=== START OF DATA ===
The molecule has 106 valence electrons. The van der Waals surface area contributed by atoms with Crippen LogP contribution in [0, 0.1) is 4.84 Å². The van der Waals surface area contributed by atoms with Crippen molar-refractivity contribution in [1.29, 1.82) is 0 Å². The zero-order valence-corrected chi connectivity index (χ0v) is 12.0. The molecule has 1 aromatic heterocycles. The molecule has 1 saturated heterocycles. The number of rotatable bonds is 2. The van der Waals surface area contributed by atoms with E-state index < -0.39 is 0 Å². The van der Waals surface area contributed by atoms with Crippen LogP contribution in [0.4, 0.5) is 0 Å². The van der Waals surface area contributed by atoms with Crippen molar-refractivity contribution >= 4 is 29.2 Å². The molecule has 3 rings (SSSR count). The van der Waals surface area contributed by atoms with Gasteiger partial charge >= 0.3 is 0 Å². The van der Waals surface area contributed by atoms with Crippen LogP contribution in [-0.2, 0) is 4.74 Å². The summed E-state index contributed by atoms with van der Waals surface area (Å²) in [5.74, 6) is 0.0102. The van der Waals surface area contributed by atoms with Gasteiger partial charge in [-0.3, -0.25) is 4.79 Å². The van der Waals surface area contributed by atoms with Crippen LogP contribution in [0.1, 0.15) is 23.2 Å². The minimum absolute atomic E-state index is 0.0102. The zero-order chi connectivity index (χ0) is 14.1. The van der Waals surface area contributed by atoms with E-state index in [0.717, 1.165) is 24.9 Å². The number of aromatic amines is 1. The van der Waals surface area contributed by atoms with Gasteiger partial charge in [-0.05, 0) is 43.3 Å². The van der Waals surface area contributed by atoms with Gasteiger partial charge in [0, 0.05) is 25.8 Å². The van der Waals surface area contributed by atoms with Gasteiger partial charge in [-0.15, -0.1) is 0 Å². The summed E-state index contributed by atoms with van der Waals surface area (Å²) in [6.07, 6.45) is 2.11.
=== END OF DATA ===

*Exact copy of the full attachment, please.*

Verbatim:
The molecule has 106 valence electrons. The van der Waals surface area contributed by atoms with Crippen LogP contribution in [0, 0.1) is 4.84 Å². The van der Waals surface area contributed by atoms with Crippen molar-refractivity contribution in [1.29, 1.82) is 0 Å². The zero-order valence-corrected chi connectivity index (χ0v) is 12.0. The molecule has 1 aromatic heterocycles. The molecule has 1 saturated heterocycles. The number of rotatable bonds is 2. The van der Waals surface area contributed by atoms with E-state index < -0.39 is 0 Å². The van der Waals surface area contributed by atoms with Crippen LogP contribution in [0.4, 0.5) is 0 Å². The van der Waals surface area contributed by atoms with Crippen molar-refractivity contribution >= 4 is 29.2 Å². The molecule has 3 rings (SSSR count). The van der Waals surface area contributed by atoms with Gasteiger partial charge >= 0.3 is 0 Å². The van der Waals surface area contributed by atoms with Crippen LogP contribution in [-0.2, 0) is 4.74 Å². The summed E-state index contributed by atoms with van der Waals surface area (Å²) in [5.74, 6) is 0.0102. The van der Waals surface area contributed by atoms with Gasteiger partial charge in [-0.3, -0.25) is 4.79 Å². The van der Waals surface area contributed by atoms with Crippen LogP contribution in [0.1, 0.15) is 23.2 Å². The minimum absolute atomic E-state index is 0.0102. The zero-order chi connectivity index (χ0) is 14.1. The van der Waals surface area contributed by atoms with E-state index in [0.717, 1.165) is 24.9 Å². The number of aromatic amines is 1. The van der Waals surface area contributed by atoms with Gasteiger partial charge in [-0.05, 0) is 43.3 Å². The van der Waals surface area contributed by atoms with Gasteiger partial charge in [0, 0.05) is 25.8 Å². The van der Waals surface area contributed by atoms with Gasteiger partial charge in [-0.15, -0.1) is 0 Å². The summed E-state index contributed by atoms with van der Waals surface area (Å²) in [6.07, 6.45) is 2.11.